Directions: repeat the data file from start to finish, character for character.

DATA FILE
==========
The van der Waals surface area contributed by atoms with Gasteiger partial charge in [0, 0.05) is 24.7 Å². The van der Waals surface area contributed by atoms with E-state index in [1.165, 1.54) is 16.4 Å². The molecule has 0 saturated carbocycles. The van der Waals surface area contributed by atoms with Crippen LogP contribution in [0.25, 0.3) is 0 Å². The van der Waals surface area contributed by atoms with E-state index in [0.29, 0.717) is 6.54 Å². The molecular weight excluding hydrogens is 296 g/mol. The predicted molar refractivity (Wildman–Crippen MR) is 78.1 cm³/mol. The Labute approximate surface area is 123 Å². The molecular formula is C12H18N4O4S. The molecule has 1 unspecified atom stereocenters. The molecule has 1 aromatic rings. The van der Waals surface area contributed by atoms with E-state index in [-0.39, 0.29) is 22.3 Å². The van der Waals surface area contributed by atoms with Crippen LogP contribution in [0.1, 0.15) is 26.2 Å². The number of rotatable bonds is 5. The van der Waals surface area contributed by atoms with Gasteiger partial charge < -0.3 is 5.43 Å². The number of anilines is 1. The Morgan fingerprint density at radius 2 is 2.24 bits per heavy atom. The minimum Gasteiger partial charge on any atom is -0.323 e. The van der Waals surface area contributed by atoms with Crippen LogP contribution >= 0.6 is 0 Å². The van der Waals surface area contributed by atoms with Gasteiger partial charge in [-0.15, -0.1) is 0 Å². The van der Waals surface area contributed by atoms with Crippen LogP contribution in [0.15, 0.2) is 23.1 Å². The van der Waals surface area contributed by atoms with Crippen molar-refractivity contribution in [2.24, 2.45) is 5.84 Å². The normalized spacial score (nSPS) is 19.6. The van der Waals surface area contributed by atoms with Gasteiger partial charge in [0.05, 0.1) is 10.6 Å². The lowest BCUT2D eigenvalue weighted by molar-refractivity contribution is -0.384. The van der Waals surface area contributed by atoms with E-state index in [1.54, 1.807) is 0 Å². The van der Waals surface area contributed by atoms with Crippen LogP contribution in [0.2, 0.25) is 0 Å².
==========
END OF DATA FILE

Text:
The van der Waals surface area contributed by atoms with Gasteiger partial charge in [0, 0.05) is 24.7 Å². The van der Waals surface area contributed by atoms with E-state index in [1.165, 1.54) is 16.4 Å². The molecule has 0 saturated carbocycles. The van der Waals surface area contributed by atoms with Crippen LogP contribution in [0.25, 0.3) is 0 Å². The van der Waals surface area contributed by atoms with E-state index in [0.29, 0.717) is 6.54 Å². The molecular weight excluding hydrogens is 296 g/mol. The predicted molar refractivity (Wildman–Crippen MR) is 78.1 cm³/mol. The Labute approximate surface area is 123 Å². The molecular formula is C12H18N4O4S. The molecule has 1 unspecified atom stereocenters. The molecule has 1 aromatic rings. The van der Waals surface area contributed by atoms with E-state index in [-0.39, 0.29) is 22.3 Å². The van der Waals surface area contributed by atoms with Crippen LogP contribution in [0.1, 0.15) is 26.2 Å². The number of rotatable bonds is 5. The van der Waals surface area contributed by atoms with Gasteiger partial charge < -0.3 is 5.43 Å². The number of anilines is 1. The Morgan fingerprint density at radius 2 is 2.24 bits per heavy atom. The minimum Gasteiger partial charge on any atom is -0.323 e. The van der Waals surface area contributed by atoms with Crippen LogP contribution >= 0.6 is 0 Å². The van der Waals surface area contributed by atoms with Gasteiger partial charge in [-0.15, -0.1) is 0 Å². The van der Waals surface area contributed by atoms with Crippen LogP contribution in [0.15, 0.2) is 23.1 Å². The van der Waals surface area contributed by atoms with Crippen molar-refractivity contribution in [2.24, 2.45) is 5.84 Å². The normalized spacial score (nSPS) is 19.6. The van der Waals surface area contributed by atoms with Gasteiger partial charge in [0.05, 0.1) is 10.6 Å². The lowest BCUT2D eigenvalue weighted by molar-refractivity contribution is -0.384. The van der Waals surface area contributed by atoms with E-state index in [1.54, 1.807) is 0 Å². The van der Waals surface area contributed by atoms with Crippen LogP contribution in [0.2, 0.25) is 0 Å².